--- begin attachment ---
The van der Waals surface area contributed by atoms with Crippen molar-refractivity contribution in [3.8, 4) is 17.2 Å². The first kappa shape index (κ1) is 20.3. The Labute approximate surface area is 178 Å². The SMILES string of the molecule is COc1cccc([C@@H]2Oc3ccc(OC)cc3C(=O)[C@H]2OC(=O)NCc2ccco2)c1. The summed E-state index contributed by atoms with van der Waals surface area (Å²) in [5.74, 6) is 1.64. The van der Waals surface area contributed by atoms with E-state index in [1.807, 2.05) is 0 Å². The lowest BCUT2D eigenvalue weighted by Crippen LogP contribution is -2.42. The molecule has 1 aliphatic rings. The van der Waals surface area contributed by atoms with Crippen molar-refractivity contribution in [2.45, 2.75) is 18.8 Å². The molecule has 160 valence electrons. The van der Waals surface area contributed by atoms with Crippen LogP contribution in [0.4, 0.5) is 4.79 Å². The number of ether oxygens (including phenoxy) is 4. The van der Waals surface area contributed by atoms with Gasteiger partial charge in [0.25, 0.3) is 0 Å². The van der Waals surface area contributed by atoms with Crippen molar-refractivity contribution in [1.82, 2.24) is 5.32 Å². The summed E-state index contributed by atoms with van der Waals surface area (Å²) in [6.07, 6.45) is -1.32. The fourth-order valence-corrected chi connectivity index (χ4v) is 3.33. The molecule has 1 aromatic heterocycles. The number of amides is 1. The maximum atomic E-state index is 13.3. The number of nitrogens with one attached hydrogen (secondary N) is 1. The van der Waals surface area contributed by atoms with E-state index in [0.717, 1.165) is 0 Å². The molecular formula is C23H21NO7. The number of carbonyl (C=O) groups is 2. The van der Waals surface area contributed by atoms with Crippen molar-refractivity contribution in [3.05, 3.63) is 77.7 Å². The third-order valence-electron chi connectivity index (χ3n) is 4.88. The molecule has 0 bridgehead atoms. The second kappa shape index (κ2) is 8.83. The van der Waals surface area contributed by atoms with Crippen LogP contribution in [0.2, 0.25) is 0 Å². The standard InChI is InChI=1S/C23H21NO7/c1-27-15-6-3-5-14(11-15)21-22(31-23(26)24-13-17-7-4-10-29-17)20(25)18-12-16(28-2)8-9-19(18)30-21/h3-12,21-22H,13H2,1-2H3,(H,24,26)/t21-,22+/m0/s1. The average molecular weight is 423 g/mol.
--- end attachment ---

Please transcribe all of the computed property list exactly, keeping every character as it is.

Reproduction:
The van der Waals surface area contributed by atoms with Crippen molar-refractivity contribution in [3.8, 4) is 17.2 Å². The first kappa shape index (κ1) is 20.3. The Labute approximate surface area is 178 Å². The SMILES string of the molecule is COc1cccc([C@@H]2Oc3ccc(OC)cc3C(=O)[C@H]2OC(=O)NCc2ccco2)c1. The summed E-state index contributed by atoms with van der Waals surface area (Å²) in [5.74, 6) is 1.64. The van der Waals surface area contributed by atoms with E-state index in [1.807, 2.05) is 0 Å². The lowest BCUT2D eigenvalue weighted by Crippen LogP contribution is -2.42. The molecule has 1 aliphatic rings. The van der Waals surface area contributed by atoms with Crippen molar-refractivity contribution in [2.45, 2.75) is 18.8 Å². The molecule has 160 valence electrons. The van der Waals surface area contributed by atoms with Crippen LogP contribution in [0.4, 0.5) is 4.79 Å². The number of ether oxygens (including phenoxy) is 4. The van der Waals surface area contributed by atoms with Gasteiger partial charge in [0.25, 0.3) is 0 Å². The van der Waals surface area contributed by atoms with Crippen molar-refractivity contribution in [1.82, 2.24) is 5.32 Å². The summed E-state index contributed by atoms with van der Waals surface area (Å²) in [6.07, 6.45) is -1.32. The fourth-order valence-corrected chi connectivity index (χ4v) is 3.33. The molecule has 1 aromatic heterocycles. The number of amides is 1. The maximum atomic E-state index is 13.3. The number of nitrogens with one attached hydrogen (secondary N) is 1. The van der Waals surface area contributed by atoms with E-state index in [0.717, 1.165) is 0 Å². The molecular formula is C23H21NO7. The number of carbonyl (C=O) groups is 2. The van der Waals surface area contributed by atoms with Crippen molar-refractivity contribution in [3.05, 3.63) is 77.7 Å². The third-order valence-electron chi connectivity index (χ3n) is 4.88. The molecule has 0 bridgehead atoms. The second kappa shape index (κ2) is 8.83. The van der Waals surface area contributed by atoms with Crippen LogP contribution in [0.2, 0.25) is 0 Å². The standard InChI is InChI=1S/C23H21NO7/c1-27-15-6-3-5-14(11-15)21-22(31-23(26)24-13-17-7-4-10-29-17)20(25)18-12-16(28-2)8-9-19(18)30-21/h3-12,21-22H,13H2,1-2H3,(H,24,26)/t21-,22+/m0/s1. The average molecular weight is 423 g/mol.